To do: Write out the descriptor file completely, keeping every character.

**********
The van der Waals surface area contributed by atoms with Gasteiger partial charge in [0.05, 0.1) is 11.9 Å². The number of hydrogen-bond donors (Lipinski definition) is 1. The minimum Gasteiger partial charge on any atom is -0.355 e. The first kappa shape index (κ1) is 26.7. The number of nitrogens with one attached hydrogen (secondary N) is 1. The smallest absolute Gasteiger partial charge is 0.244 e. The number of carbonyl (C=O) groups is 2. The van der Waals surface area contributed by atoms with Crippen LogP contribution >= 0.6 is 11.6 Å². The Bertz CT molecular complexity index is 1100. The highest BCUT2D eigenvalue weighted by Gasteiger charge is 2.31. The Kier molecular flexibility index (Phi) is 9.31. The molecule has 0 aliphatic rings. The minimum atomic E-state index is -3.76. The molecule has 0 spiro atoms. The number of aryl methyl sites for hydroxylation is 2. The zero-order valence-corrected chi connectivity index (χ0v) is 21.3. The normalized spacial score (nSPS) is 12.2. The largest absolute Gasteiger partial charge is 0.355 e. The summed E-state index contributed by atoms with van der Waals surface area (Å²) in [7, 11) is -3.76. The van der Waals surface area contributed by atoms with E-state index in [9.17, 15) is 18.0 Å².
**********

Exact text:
The van der Waals surface area contributed by atoms with Gasteiger partial charge in [0.05, 0.1) is 11.9 Å². The number of hydrogen-bond donors (Lipinski definition) is 1. The minimum Gasteiger partial charge on any atom is -0.355 e. The first kappa shape index (κ1) is 26.7. The number of nitrogens with one attached hydrogen (secondary N) is 1. The smallest absolute Gasteiger partial charge is 0.244 e. The number of carbonyl (C=O) groups is 2. The van der Waals surface area contributed by atoms with Crippen LogP contribution >= 0.6 is 11.6 Å². The Bertz CT molecular complexity index is 1100. The highest BCUT2D eigenvalue weighted by Gasteiger charge is 2.31. The Kier molecular flexibility index (Phi) is 9.31. The molecule has 0 aliphatic rings. The minimum atomic E-state index is -3.76. The molecule has 0 spiro atoms. The number of aryl methyl sites for hydroxylation is 2. The zero-order valence-corrected chi connectivity index (χ0v) is 21.3. The normalized spacial score (nSPS) is 12.2. The largest absolute Gasteiger partial charge is 0.355 e. The summed E-state index contributed by atoms with van der Waals surface area (Å²) in [7, 11) is -3.76. The van der Waals surface area contributed by atoms with E-state index in [9.17, 15) is 18.0 Å².